Spring I/O 2017 - What it was really like

We just came back from beautiful Barcelona where the Spring I/O took place for the 6th time. Spring I/O is the leading European conference focused on the Spring Framework ecosystem. This year it was all about the upcoming Spring 5 and its support for reactive programming. This is a huge leap forward for Spring - so we were pretty excited to learn more about it.

Here are some of our highlights from this year’s edition in Spring I/O:

Database centric applications with Spring Boot and jOOQ

For a long time I had jOOQ on the list of frameworks I wanted to take a look at. So it came in handy that Michael Simons gave a talk about using it together with Spring Boot.

jOOQ is short for “Java object oriented querying” and describes a query builder framework that takes a look at your database schema, and provides you with a domain specific language (DSL) for generating statements.

Michael nicely showed where he sees room for jOOQ, even when already using Spring Data. Especially when writing complex queries jOOQ shines through its fluent DSL that allows to build type-safe queries.

The main use cases to apply jOOQ mentioned by Micheal are:

  • analytic functions (use the full power of your relational database)
  • UPSERT statements
  • partial selects (fetching parts of your entity for efficiency)

So next time you put a 10 line native SQL query into a String in your JPA repository, think twice and give jOOQ a try!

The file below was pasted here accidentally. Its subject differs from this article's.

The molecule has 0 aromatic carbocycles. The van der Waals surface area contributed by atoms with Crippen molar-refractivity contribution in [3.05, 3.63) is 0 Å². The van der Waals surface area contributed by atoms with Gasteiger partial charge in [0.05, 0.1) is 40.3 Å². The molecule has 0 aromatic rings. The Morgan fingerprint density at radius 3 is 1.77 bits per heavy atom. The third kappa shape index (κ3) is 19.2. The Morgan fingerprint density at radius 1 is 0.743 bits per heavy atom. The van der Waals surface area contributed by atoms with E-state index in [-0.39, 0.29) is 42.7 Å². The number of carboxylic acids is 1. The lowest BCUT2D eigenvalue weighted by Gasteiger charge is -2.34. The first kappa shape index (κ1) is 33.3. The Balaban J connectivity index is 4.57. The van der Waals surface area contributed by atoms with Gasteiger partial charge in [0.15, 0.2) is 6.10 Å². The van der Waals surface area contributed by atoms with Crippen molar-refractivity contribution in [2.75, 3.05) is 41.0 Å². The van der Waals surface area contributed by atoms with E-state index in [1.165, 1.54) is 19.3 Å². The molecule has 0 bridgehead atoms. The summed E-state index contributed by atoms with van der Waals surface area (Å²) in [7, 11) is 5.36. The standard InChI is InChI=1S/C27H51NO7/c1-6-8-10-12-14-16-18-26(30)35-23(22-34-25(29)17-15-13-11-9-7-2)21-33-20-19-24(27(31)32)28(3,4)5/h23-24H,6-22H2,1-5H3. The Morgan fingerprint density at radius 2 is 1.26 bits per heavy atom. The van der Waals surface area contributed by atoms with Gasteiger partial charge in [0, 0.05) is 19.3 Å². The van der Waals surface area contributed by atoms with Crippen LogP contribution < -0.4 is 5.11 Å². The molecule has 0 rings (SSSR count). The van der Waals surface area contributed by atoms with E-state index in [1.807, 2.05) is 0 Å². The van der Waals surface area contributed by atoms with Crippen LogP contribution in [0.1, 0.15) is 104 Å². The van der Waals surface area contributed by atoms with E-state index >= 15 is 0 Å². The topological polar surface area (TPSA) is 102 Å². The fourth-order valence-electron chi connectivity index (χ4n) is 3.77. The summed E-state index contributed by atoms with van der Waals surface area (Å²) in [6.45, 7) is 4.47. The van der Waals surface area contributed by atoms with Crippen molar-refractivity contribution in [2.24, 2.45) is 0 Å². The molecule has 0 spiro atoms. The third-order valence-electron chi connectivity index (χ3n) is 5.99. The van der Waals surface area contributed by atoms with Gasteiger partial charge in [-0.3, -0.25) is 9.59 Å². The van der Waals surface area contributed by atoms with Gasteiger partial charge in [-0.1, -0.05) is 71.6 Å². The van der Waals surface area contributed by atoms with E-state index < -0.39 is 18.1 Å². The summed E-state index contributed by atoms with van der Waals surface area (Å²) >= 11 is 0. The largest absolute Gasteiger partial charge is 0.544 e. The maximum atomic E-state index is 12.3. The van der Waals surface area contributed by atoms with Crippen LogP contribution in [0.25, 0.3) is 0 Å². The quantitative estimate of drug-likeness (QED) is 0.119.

Reactive Spring

This talk was held on the second day of the conference. Josh Long and Mark Heckler gave an introduction to the reactive features in Spring 5 in a live-coding session. And everybody who ever attended a talk by (in)famous Josh Long knew what was coming.

Their talk gave a very good introduction about how Spring 5 is supporting reactive programming. It builds on Project Reactor to support message-driven, elastic, resilient, and responsive services. They showed how to expose reactive endpoints using the traditional annotated controller approach, but also the new functional way using RouterFunction and HandlerFunction. And as expected the talk was highly entertaining. I was not surprised that it ended up being the top-rated talk of Spring I/O 2017.

Functional web applications with Spring and Kotlin

One of the talks I most enjoyed was “Functional web applications with Spring and Kotlin” by Sébastien Deleuze.

In the first part of his talk Sébastien gave a short introduction to Kotlin. For me many language features looked familiar because of their similarity to Scala:

  • type inference
  • named parameters
  • default parameters
  • val vs. var
  • data classes

Sébastian made a convincing point that Kotlin is worth a try. It seems to add a lot of useful features in areas where Java is a little weak while keeping the good parts.

Kotlin is especially interesting for me (and maybe for my team in the future) because it seems to become a first class citizen in the Spring ecosystem - at least with Spring 5. So it is supposed to be quite easy to adopt while still using the full power of Spring Boot and Spring Cloud.